Texas board hears testimony on science standards

March 26, 2009 By APRIL CASTRO , Associated Press Writer

(AP) -- Tensions over the teaching of evolution are simmering as the State Board of Education begins the final stretch in the process of adopting new classroom science curriculum standards.

Activists on Wednesday took advantage of the last opportunity to testify on the proposed standards, which would drop a 20-year-old rule that requires both "strengths and weaknesses" of all scientific theories be taught. Critics say the requirement is used to undermine the in favor of religious teachings.

The standards adopted by the board will be in place for a decade and will dictate how publishers cover the topic.

Protesters and activists gathered nearby, fervently arguing their sides of the debate.

"My grandfather was not a monkey!" one woman shouted at a crowd before the meeting began.

Most mainstream scientists agree that weaknesses in the theory of evolution are flimsy at best. But proponents of retaining the rule complain that the standard will apply to all while the political debate is focused on evolution.

"I'm very concerned that some of the of Education members will weaken every discipline of science if they remove the strengths and weaknesses language," said Don McCall, an engineer and president of the Leander school board. "This is not about a narrow issue but about every discipline of science and engineering."

A panel of science teachers had recommended that the language be dropped. Board members are expected to propose amendments to try to change the proposal before they vote on Thursday.

"Some state board members pretend they know more about science than the dedicated educators who last year drafted sound standards and the distinguished scientists who support them," said Kathy Miller, president of the watchdog group Freedom Network. "But this isn't a television show in which board members get to pretend they're something they're not. Maybe that's great for TV, but it's bad for education."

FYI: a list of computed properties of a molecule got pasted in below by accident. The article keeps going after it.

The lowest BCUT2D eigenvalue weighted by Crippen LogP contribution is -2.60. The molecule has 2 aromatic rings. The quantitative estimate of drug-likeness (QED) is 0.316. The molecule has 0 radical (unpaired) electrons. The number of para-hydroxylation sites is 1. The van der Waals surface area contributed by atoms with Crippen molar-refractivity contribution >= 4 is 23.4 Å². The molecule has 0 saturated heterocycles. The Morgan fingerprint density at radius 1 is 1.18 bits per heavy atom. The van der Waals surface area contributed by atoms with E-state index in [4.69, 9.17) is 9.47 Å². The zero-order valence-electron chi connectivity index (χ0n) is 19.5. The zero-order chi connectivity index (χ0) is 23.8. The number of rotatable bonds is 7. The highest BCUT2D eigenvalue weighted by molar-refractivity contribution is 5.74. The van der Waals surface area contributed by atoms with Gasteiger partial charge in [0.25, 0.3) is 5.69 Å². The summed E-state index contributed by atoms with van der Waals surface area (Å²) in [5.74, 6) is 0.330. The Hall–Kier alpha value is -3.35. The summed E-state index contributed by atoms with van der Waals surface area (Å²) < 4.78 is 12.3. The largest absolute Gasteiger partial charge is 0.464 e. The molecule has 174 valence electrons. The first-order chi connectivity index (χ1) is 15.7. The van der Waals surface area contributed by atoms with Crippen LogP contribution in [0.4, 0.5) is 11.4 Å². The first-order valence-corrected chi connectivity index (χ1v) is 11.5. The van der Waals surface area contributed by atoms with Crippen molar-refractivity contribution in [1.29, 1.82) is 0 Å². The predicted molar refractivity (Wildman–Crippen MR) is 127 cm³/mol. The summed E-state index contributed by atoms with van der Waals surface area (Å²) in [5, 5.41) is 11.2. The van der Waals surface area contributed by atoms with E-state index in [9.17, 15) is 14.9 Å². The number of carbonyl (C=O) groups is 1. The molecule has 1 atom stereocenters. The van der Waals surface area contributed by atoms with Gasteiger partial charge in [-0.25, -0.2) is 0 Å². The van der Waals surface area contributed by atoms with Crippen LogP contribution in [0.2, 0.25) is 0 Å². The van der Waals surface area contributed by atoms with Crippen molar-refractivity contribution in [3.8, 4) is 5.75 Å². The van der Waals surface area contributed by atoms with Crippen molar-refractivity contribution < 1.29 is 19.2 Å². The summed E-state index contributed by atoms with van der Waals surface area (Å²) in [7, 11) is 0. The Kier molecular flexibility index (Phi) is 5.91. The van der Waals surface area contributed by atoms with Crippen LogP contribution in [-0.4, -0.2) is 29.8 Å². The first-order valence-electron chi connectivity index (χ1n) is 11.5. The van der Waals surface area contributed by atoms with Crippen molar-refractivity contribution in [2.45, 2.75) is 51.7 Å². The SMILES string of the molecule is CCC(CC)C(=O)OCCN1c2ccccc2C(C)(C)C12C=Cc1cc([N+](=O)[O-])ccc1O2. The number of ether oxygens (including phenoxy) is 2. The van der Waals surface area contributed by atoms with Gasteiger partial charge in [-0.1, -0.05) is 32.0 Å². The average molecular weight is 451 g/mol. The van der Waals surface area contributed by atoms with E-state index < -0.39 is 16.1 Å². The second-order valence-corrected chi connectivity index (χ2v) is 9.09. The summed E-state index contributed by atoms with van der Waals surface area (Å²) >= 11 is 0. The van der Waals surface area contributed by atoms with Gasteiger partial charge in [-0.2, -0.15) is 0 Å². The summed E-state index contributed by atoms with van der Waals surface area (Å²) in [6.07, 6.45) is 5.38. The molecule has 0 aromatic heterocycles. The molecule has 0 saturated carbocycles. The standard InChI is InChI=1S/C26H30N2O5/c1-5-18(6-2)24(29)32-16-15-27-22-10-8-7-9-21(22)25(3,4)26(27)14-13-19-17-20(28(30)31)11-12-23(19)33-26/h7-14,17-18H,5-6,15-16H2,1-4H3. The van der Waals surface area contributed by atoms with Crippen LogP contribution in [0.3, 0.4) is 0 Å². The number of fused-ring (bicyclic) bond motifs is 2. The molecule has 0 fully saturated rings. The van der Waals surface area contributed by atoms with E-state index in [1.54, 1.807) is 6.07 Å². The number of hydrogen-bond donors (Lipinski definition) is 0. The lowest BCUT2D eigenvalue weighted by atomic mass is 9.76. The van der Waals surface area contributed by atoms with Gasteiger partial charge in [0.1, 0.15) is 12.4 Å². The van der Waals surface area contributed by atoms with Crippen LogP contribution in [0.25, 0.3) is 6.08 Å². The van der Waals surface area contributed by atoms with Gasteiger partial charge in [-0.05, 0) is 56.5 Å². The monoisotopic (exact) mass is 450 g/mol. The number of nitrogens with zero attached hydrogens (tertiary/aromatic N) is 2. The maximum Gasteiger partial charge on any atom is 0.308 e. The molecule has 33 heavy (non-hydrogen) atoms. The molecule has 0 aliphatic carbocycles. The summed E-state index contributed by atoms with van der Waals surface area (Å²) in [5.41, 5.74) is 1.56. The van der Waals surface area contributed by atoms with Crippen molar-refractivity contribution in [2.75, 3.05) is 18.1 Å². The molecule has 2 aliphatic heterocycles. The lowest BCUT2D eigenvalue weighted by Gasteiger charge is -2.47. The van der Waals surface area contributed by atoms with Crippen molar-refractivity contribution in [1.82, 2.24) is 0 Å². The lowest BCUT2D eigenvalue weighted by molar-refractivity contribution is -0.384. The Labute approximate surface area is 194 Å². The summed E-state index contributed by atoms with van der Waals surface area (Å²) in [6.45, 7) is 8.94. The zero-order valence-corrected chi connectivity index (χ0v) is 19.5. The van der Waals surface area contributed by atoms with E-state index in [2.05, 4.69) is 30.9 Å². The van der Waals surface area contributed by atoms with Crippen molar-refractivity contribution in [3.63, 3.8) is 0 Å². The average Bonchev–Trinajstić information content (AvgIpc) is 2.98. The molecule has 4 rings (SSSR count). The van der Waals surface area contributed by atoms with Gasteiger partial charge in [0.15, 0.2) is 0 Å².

Federal courts have ruled against teaching of creationism and the similar theory of intelligent design in public schools.

©2009 The Associated Press. All rights reserved. This material may not be published, broadcast, rewritten or redistributed.

Explore further: Evolution still being debated in Kansas

Related Stories

Evolution still being debated in Kansas

August 9, 2005

The Kansas Board of Education is expected to soon adopt revised science standards encouraging students to challenge aspects of the theory of evolution.

AAAS denounces bills undermining evolution

February 20, 2006

The American Association for the Advancement of Science, meeting in St. Louis, said Sunday it strongly denounced legislation undermining evolution.

Utah House rejects evolution measure

February 28, 2006

Utah state representatives have rejected legislation that would have regulated how the theory of evolution is taught in public schools.

Recommended for you

Biologists trace how human innovation impacts tool evolution

November 24, 2015

Many animals exhibit learned behaviors, but humans are unique in their capacity to build on existing knowledge to make new innovations. Understanding the patterns of how new generations of tools emerged in prehistoric societies, ...

First Londoners were multi-ethnic mix: museum

November 23, 2015

A DNA analysis of four ancient Roman skeletons found in London shows the first inhabitants of the city were a multi-ethnic mix similar to contemporary Londoners, the Museum of London said on Monday.


Please sign in to add a comment. Registration is free, and takes less than a minute. Read more

Click here to reset your password.
Sign in to get notified via email when new comments are made.